by David Safier
Dennis Bakke, founder, President and CEO of Imagine Schools
The statement above by Dennis Bakke is the single most non-educational statement I can remember coming out of the mouth of anyone connected with education. The man who said it thinks of a charter school as the rough equivalent of a WalMart store. Once a community green lights a spot for a store/school, all the corporation has to do is attract customers and take the money they carry in with them. If the community doesn't like the way Imagine does business, it shouldn't have let the school set up shop in the first place.
Imagine Schools is a for profit corporation that runs about 72 charters in 12 states and Washington, D.C. Fourteen of those schools are in Arizona. Only Florida has more. Many of the AZ schools, maybe all of them, are for profit charters, which is legal here, though not in most states.
Bakke's corporate mindset is less surprising when you know his background. He made a bundle as CEO of AES, an international energy corporation, until he was asked to step down during the Enron debacle. He's listed a one of Forbes 400 richest people.
What's surprising is the lengths Imagine Schools is willing to go to make a profit, especially considering that Bakke is set for about a dozen very opulent lifetimes. The corporate ideal is to pack as many students in a classroom as possible, hire inexperienced teachers who can be paid low salaries, then give them a minimum of textbooks and supplies. The quality of education the students receive tends to be very low on the hierarchy of considerations. The school buildings are owned by a subsidiary, then sold to a trust which rents them to the schools at exorbitant rates and gives the subsidiary a cut. The decision making is done at the corporate level in Virginia -- the hiring, firing and purchasing. School staffs and School Boards are supposed to take orders and shut up. Anyone who steps out of line is let go. It's all about how much profit can be squeezed out of the tax dollars that follow the students.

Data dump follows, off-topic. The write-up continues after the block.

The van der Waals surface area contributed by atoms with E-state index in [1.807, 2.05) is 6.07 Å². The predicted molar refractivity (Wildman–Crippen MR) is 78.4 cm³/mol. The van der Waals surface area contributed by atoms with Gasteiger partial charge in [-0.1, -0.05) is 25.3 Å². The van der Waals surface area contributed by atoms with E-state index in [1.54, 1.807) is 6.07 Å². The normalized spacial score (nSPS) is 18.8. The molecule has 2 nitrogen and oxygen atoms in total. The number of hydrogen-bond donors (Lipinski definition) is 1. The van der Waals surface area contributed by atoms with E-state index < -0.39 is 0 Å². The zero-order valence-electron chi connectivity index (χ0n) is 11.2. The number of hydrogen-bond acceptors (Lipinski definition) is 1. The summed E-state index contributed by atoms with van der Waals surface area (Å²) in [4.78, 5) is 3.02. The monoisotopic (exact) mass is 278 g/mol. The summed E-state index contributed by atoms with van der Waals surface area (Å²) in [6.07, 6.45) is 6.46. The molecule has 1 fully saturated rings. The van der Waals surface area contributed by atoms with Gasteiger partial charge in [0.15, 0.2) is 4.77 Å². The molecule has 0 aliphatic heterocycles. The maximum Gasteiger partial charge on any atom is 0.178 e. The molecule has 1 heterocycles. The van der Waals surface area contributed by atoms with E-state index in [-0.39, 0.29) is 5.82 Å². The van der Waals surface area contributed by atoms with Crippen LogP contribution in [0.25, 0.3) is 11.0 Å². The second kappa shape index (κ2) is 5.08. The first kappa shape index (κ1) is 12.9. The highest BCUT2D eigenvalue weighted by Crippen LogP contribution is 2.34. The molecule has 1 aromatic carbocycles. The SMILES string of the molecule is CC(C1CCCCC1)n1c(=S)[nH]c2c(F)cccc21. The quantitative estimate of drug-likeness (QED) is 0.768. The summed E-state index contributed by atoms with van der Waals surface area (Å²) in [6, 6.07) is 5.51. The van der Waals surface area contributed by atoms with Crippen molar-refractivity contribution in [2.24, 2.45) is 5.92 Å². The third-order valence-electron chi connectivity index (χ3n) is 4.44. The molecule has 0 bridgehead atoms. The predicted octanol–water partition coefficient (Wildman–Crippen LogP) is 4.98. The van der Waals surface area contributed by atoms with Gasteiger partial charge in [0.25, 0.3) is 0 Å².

Imagine Schools may not all fit the picture I'm painting, of course, but from what I've read and people have told me, that appears to be the corporate mindset, and the quality of education suffers accordingly.
Charters run by Imagine Schools are taking heat in the press, from Departments of Education and from Auditors General in Missouri, Nevada, Indiana, Florida and Texas. In Arizona, the schools are flying well under the radar. It may be that Imagine's charters here are stellar institutions which are well run and have the students' best interests foremost in their minds. Or, just as likely, because Arizona's Department of Education has a hands off policy toward charter schools and the Auditor General doesn't see financial reports from most of them, no one in the state government knows what's going on, or much cares.
Expect a number of posts about Imagine Schools. There are too many stories to confine them to one post. Many of the stories will come from other states, since the press hasn't looked into the charters here. I'm working on following the money trail in our Imagine charters, but it's tough work, since Arizona's financial reporting requirements for charters aren't nearly as strict as they are for school districts.
As always, I'm dependent on readers to let me know about things I can't possibly know myself. I hope to hear from parents, teachers and administrators, current and past. If you want to get in contact with me, you can either comment on the posts or email me at firstname.lastname@example.org. I always respect the confidentiality of people who email me if that is their wish.